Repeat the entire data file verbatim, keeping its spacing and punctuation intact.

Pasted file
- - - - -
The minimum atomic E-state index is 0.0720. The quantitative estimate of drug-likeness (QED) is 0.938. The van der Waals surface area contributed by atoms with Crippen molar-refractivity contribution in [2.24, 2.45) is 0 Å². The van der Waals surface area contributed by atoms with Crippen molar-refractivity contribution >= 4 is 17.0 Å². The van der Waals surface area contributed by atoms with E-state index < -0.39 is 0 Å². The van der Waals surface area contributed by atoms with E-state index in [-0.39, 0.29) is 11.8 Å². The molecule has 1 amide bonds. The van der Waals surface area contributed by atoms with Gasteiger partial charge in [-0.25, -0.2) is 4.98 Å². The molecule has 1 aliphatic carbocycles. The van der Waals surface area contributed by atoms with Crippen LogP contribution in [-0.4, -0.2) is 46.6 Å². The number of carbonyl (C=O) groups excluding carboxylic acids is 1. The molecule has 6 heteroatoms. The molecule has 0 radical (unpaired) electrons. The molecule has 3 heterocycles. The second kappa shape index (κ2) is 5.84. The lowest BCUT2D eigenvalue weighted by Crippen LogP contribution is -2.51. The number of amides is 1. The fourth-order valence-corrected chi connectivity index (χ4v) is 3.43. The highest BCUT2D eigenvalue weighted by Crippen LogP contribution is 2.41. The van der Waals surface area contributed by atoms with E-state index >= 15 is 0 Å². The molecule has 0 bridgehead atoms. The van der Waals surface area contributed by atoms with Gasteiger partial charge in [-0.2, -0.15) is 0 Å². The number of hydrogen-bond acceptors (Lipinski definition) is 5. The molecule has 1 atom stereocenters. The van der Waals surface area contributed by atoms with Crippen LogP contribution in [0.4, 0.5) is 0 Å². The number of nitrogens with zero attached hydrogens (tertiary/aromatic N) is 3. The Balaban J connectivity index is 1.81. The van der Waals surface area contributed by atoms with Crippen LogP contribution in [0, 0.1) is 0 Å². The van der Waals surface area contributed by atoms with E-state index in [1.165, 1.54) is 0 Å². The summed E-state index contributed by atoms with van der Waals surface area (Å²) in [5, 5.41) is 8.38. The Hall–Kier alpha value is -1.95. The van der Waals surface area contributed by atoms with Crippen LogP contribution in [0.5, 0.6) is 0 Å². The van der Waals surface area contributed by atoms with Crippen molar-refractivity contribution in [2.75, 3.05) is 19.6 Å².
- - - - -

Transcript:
The minimum atomic E-state index is 0.0720. The quantitative estimate of drug-likeness (QED) is 0.938. The van der Waals surface area contributed by atoms with Crippen molar-refractivity contribution in [2.24, 2.45) is 0 Å². The van der Waals surface area contributed by atoms with Crippen molar-refractivity contribution >= 4 is 17.0 Å². The van der Waals surface area contributed by atoms with E-state index < -0.39 is 0 Å². The van der Waals surface area contributed by atoms with E-state index in [-0.39, 0.29) is 11.8 Å². The molecule has 1 amide bonds. The van der Waals surface area contributed by atoms with Gasteiger partial charge in [-0.25, -0.2) is 4.98 Å². The molecule has 1 aliphatic carbocycles. The van der Waals surface area contributed by atoms with Crippen LogP contribution in [-0.4, -0.2) is 46.6 Å². The number of carbonyl (C=O) groups excluding carboxylic acids is 1. The molecule has 6 heteroatoms. The molecule has 0 radical (unpaired) electrons. The molecule has 3 heterocycles. The second kappa shape index (κ2) is 5.84. The lowest BCUT2D eigenvalue weighted by Crippen LogP contribution is -2.51. The number of amides is 1. The fourth-order valence-corrected chi connectivity index (χ4v) is 3.43. The highest BCUT2D eigenvalue weighted by Crippen LogP contribution is 2.41. The van der Waals surface area contributed by atoms with E-state index >= 15 is 0 Å². The molecule has 0 bridgehead atoms. The van der Waals surface area contributed by atoms with Gasteiger partial charge in [-0.2, -0.15) is 0 Å². The number of hydrogen-bond acceptors (Lipinski definition) is 5. The molecule has 1 atom stereocenters. The van der Waals surface area contributed by atoms with Crippen LogP contribution in [0.4, 0.5) is 0 Å². The number of nitrogens with zero attached hydrogens (tertiary/aromatic N) is 3. The Balaban J connectivity index is 1.81. The van der Waals surface area contributed by atoms with Crippen LogP contribution in [0, 0.1) is 0 Å². The van der Waals surface area contributed by atoms with E-state index in [1.165, 1.54) is 0 Å². The summed E-state index contributed by atoms with van der Waals surface area (Å²) in [5, 5.41) is 8.38. The Hall–Kier alpha value is -1.95. The van der Waals surface area contributed by atoms with Crippen LogP contribution in [0.5, 0.6) is 0 Å². The van der Waals surface area contributed by atoms with Crippen molar-refractivity contribution in [2.75, 3.05) is 19.6 Å².